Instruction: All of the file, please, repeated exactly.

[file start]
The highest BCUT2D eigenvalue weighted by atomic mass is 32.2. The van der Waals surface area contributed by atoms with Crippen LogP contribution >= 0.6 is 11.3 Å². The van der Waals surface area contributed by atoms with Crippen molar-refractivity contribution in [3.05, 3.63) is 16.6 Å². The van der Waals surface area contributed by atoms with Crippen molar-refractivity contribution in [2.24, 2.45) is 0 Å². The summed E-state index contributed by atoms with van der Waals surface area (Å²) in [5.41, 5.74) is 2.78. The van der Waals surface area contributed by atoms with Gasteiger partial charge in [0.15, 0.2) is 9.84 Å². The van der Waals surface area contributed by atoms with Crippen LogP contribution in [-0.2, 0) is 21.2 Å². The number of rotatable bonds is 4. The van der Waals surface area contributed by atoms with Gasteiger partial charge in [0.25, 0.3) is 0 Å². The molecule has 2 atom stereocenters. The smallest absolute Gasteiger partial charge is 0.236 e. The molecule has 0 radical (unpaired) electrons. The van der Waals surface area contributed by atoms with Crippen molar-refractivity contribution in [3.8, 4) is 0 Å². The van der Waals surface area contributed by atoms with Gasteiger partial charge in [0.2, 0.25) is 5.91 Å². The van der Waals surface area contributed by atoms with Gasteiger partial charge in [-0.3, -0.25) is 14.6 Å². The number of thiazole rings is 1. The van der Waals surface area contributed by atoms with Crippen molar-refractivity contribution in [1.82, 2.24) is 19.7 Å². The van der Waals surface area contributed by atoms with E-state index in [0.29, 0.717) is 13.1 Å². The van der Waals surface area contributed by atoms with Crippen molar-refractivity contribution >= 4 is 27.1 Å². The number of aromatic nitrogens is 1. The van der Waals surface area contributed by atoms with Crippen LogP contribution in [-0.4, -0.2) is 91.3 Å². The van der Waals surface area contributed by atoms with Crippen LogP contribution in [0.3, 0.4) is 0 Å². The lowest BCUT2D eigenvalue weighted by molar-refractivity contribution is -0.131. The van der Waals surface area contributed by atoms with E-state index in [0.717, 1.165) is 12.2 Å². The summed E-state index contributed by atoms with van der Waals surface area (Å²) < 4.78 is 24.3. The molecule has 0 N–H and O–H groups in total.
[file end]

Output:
The highest BCUT2D eigenvalue weighted by atomic mass is 32.2. The van der Waals surface area contributed by atoms with Crippen LogP contribution >= 0.6 is 11.3 Å². The van der Waals surface area contributed by atoms with Crippen molar-refractivity contribution in [3.05, 3.63) is 16.6 Å². The van der Waals surface area contributed by atoms with Crippen molar-refractivity contribution in [2.24, 2.45) is 0 Å². The summed E-state index contributed by atoms with van der Waals surface area (Å²) in [5.41, 5.74) is 2.78. The van der Waals surface area contributed by atoms with Gasteiger partial charge in [0.15, 0.2) is 9.84 Å². The van der Waals surface area contributed by atoms with Crippen LogP contribution in [-0.2, 0) is 21.2 Å². The number of rotatable bonds is 4. The van der Waals surface area contributed by atoms with Gasteiger partial charge in [0.25, 0.3) is 0 Å². The molecule has 2 atom stereocenters. The smallest absolute Gasteiger partial charge is 0.236 e. The molecule has 0 radical (unpaired) electrons. The van der Waals surface area contributed by atoms with Crippen molar-refractivity contribution in [3.8, 4) is 0 Å². The van der Waals surface area contributed by atoms with Gasteiger partial charge in [0.2, 0.25) is 5.91 Å². The van der Waals surface area contributed by atoms with Gasteiger partial charge in [-0.3, -0.25) is 14.6 Å². The number of thiazole rings is 1. The van der Waals surface area contributed by atoms with Crippen molar-refractivity contribution in [1.82, 2.24) is 19.7 Å². The van der Waals surface area contributed by atoms with E-state index in [0.29, 0.717) is 13.1 Å². The van der Waals surface area contributed by atoms with Crippen molar-refractivity contribution >= 4 is 27.1 Å². The number of aromatic nitrogens is 1. The van der Waals surface area contributed by atoms with Crippen LogP contribution in [-0.4, -0.2) is 91.3 Å². The van der Waals surface area contributed by atoms with Crippen LogP contribution in [0.3, 0.4) is 0 Å². The lowest BCUT2D eigenvalue weighted by molar-refractivity contribution is -0.131. The van der Waals surface area contributed by atoms with E-state index in [0.717, 1.165) is 12.2 Å². The summed E-state index contributed by atoms with van der Waals surface area (Å²) < 4.78 is 24.3. The molecule has 0 N–H and O–H groups in total.